Too-frequent prompting for even one password can still be a problem, however. Sleep timers may require login after just seconds or minutes of inactivity. To make this more tolerable, some mobile security products can defer auto-locking by detecting passive use or owner proximity, such as when GPS route navigation is under way or a paired Bluetooth headset/speakerphone is active. Grace timers can also let users skip re-authentication if their device is reawakened within a reasonable period. For example, you might have your PDA sleep after two minutes of inactivity to conserve battery power but prompt for password entry only when asleep for longer than 30 minutes.
Another beef are passwords required to place a simple phone call. Even smartphones that make this singular exception can still annoy users by requiring passwords for contact list dialing or appointment notification. Here again, enterprise mobile security products can help by applying more granular access control policies. For example, an employer might choose to allow password-free notifications but not schedule browsing or permit a locked phone to call a "short list" of contacts (e.g., voicemail, home, help desk).
Speaking of help desk, those strike counters are handy when a PDA is truly lost, but what about the poor soul who forgets his own password three weeks into a trip to the Far East? Many enterprise security products have a scheme to reduce the pain (and cost) of lost passwords. Some can demand a long emergency PIN, known to the user or supplied by the help desk, to unlock the device. Others can generate a challenge, which the user gives the help desk during a phone call to obtain the magic emergency response phrase.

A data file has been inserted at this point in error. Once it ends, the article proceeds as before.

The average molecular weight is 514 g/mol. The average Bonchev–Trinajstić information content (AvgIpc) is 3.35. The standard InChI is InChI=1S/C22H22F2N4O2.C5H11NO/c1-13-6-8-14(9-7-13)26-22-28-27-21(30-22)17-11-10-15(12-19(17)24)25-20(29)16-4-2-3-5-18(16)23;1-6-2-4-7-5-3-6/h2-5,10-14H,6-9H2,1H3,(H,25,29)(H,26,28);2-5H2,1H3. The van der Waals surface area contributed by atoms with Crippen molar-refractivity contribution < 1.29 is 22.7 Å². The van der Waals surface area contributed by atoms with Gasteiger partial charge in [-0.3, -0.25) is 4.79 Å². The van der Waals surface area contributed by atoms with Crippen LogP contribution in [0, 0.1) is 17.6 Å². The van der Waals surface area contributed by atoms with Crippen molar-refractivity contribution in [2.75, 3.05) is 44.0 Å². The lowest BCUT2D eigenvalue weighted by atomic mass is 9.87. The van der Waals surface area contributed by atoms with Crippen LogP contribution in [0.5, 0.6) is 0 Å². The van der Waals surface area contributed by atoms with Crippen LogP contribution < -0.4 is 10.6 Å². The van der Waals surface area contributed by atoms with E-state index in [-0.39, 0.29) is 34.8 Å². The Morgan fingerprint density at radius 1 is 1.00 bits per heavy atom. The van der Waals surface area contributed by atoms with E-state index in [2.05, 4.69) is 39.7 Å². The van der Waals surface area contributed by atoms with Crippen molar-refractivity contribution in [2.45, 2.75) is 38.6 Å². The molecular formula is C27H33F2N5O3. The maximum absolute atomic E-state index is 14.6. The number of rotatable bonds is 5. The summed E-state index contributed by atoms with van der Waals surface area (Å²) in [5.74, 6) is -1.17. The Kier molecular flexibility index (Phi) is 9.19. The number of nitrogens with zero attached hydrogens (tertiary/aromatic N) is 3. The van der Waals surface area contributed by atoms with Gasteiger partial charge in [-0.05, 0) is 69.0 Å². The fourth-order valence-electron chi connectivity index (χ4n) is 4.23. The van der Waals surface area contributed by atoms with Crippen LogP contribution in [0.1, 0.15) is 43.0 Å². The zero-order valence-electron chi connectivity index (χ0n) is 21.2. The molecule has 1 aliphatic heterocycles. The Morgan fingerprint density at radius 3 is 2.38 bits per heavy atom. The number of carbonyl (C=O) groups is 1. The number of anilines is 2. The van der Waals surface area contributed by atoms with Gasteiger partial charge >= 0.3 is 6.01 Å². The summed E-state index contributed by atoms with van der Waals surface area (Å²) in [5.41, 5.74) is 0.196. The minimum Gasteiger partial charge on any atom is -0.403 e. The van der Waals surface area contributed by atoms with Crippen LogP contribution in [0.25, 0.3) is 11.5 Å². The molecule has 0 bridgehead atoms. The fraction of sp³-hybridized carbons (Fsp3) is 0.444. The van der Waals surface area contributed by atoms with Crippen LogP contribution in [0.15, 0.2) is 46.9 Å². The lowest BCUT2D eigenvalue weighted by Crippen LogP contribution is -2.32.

Stronger and easier
Long, complicated passwords may be harder to guess than short PINs, but they're also a pain in the neck to remember and type correctly. Some aftermarket mobile security products can replace passwords with something that's easier to recall and less challenging to enter on a device with tiny little keys or no keyboard at all.
For example, you might be required to tap specified locations on a wallpaper image from your last vacation or choose the right sequence from a randomly ordered set of symbols. The idea is to prompt users for something more meaningful than a cryptic alphanumeric password, while requiring nothing more than a stylus or finger for entry.